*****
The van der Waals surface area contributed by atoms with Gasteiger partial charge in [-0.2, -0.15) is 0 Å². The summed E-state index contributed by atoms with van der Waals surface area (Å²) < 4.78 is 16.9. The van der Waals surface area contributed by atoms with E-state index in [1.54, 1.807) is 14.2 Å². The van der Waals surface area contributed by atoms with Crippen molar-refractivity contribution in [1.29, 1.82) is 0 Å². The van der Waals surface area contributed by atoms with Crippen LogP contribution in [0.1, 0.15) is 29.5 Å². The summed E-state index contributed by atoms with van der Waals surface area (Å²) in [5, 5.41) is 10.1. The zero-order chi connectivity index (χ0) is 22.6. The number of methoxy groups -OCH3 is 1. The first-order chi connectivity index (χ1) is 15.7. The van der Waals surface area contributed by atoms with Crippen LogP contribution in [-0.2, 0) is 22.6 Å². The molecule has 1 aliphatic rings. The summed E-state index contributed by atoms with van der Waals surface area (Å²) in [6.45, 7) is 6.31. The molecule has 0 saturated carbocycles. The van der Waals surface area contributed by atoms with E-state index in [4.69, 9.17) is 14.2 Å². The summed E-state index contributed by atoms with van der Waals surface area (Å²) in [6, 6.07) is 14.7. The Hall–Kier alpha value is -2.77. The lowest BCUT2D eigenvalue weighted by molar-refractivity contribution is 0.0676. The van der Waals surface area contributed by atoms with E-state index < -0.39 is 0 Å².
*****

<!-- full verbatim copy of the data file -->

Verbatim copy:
The van der Waals surface area contributed by atoms with Gasteiger partial charge in [-0.2, -0.15) is 0 Å². The summed E-state index contributed by atoms with van der Waals surface area (Å²) < 4.78 is 16.9. The van der Waals surface area contributed by atoms with E-state index in [1.54, 1.807) is 14.2 Å². The van der Waals surface area contributed by atoms with Crippen molar-refractivity contribution in [1.29, 1.82) is 0 Å². The van der Waals surface area contributed by atoms with Crippen LogP contribution in [0.1, 0.15) is 29.5 Å². The summed E-state index contributed by atoms with van der Waals surface area (Å²) in [5, 5.41) is 10.1. The zero-order chi connectivity index (χ0) is 22.6. The number of methoxy groups -OCH3 is 1. The first-order chi connectivity index (χ1) is 15.7. The van der Waals surface area contributed by atoms with Crippen LogP contribution in [-0.2, 0) is 22.6 Å². The molecule has 1 aliphatic rings. The summed E-state index contributed by atoms with van der Waals surface area (Å²) in [6.45, 7) is 6.31. The molecule has 0 saturated carbocycles. The van der Waals surface area contributed by atoms with E-state index in [4.69, 9.17) is 14.2 Å². The summed E-state index contributed by atoms with van der Waals surface area (Å²) in [6, 6.07) is 14.7. The Hall–Kier alpha value is -2.77. The lowest BCUT2D eigenvalue weighted by molar-refractivity contribution is 0.0676. The van der Waals surface area contributed by atoms with E-state index < -0.39 is 0 Å².